"We're banning them from the United States," Trump said.
The app, which allows users to film and share short videos of themselves along to accompanying music, is owned by the Chinese company ByteDance. The relationship has caused the Trump administration, as well as lawmakers across both aisles, to accuse the app of being a security threat
The president said he would sign something as soon as Saturday, without specifying whether he was going to act through an executive order. Trump called the decision "severance" and firmly rejected the reported spinoff deal involving Microsoft buying TikTok.
When asked for comment, a TikTok spokesperson told ABC News: "These are the facts: 100 million Americans come to TikTok for entertainment and connection, especially during the pandemic. We've hired nearly 1,000 people to our U.S. team this year alone, and are proud to be hiring another 10,000 employees into great paying jobs across the US. Our $1 billion creator fund supports U.S. creators who are building livelihoods from our platform. TikTok U.S. user data is stored in the U.S., with strict controls on employee access. TikTok's biggest investors come from the U.S. We are committed to protecting our users' privacy and safety as we continue working to bring joy to families and meaningful careers to those who create on our platform."
TikTok has an estimated 65 million to 80 million users in the United States.
The American Civil Liberties Union, a New York City-based nonprofit advocacy organization, said banning an app like TikTok "is a danger to free expression and technologically impractical."
Trump threatened to ban the app while speaking to reporters before leaving for Florida earlier in the day, but did not commit to any specific actions, saying, "We're looking at TikTok, we may be banning TikTok."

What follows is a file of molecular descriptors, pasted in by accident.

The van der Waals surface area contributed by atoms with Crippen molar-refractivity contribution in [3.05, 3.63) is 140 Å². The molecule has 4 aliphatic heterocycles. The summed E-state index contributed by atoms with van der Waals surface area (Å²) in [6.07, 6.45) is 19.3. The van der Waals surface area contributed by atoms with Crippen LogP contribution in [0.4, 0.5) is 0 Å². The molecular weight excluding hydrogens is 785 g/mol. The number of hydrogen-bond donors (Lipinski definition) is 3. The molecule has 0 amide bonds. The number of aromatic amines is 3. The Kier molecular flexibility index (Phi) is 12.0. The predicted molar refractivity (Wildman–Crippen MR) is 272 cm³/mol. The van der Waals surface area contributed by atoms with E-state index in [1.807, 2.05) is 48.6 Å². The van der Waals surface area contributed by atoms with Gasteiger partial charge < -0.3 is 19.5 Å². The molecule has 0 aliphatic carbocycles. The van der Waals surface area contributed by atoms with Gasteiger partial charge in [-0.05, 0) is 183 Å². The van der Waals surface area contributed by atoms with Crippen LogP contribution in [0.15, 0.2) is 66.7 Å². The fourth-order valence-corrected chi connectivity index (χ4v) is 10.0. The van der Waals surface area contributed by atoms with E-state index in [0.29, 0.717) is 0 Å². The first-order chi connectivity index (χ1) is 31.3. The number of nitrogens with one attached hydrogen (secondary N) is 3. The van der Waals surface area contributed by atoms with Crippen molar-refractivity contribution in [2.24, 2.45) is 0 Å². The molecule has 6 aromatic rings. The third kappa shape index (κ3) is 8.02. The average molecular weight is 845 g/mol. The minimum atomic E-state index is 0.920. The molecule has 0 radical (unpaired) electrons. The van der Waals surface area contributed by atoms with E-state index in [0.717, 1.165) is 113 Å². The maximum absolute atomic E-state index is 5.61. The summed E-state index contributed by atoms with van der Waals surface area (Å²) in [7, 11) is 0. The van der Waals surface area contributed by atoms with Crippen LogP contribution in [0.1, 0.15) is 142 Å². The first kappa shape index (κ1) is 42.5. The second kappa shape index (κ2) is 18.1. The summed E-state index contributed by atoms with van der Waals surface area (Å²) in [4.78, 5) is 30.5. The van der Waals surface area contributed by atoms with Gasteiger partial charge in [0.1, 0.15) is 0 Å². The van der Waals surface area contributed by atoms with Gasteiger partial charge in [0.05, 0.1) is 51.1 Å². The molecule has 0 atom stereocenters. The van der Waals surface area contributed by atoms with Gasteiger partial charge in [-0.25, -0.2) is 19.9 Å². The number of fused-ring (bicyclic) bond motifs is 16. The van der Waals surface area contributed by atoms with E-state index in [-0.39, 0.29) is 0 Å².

"We’ll see what happens, but we're looking at a lot of alternatives with respect to TikTok," the president said.
The Chinese video-sharing social networking service hasn't just triggered fear among Republicans. The Democratic National Committee also warned members against using TikTok earlier this month, according to an email obtained by CNN.
Earlier this month, a TikTok spokesperson told ABC News that the company is "led by an American CEO, with hundreds of employees and key leaders across safety, security, product, and public policy here in the U.S. We have no higher priority than promoting a safe and secure app experience for our users."
On July 15, Trump's chief of staff Mark Meadows said, "There are a number of administration officials who are looking at the national security risk as it relates to TikTok, WeChat and other apps that have the potential for national security exposure, specifically as it relates to the gathering of information on American citizens by a foreign adversary."
The United States would not be the first major country to ban TikTok. India banned the app in late June.
ABC News' Alexandra Faul and Morgan Winsor contributed to this report.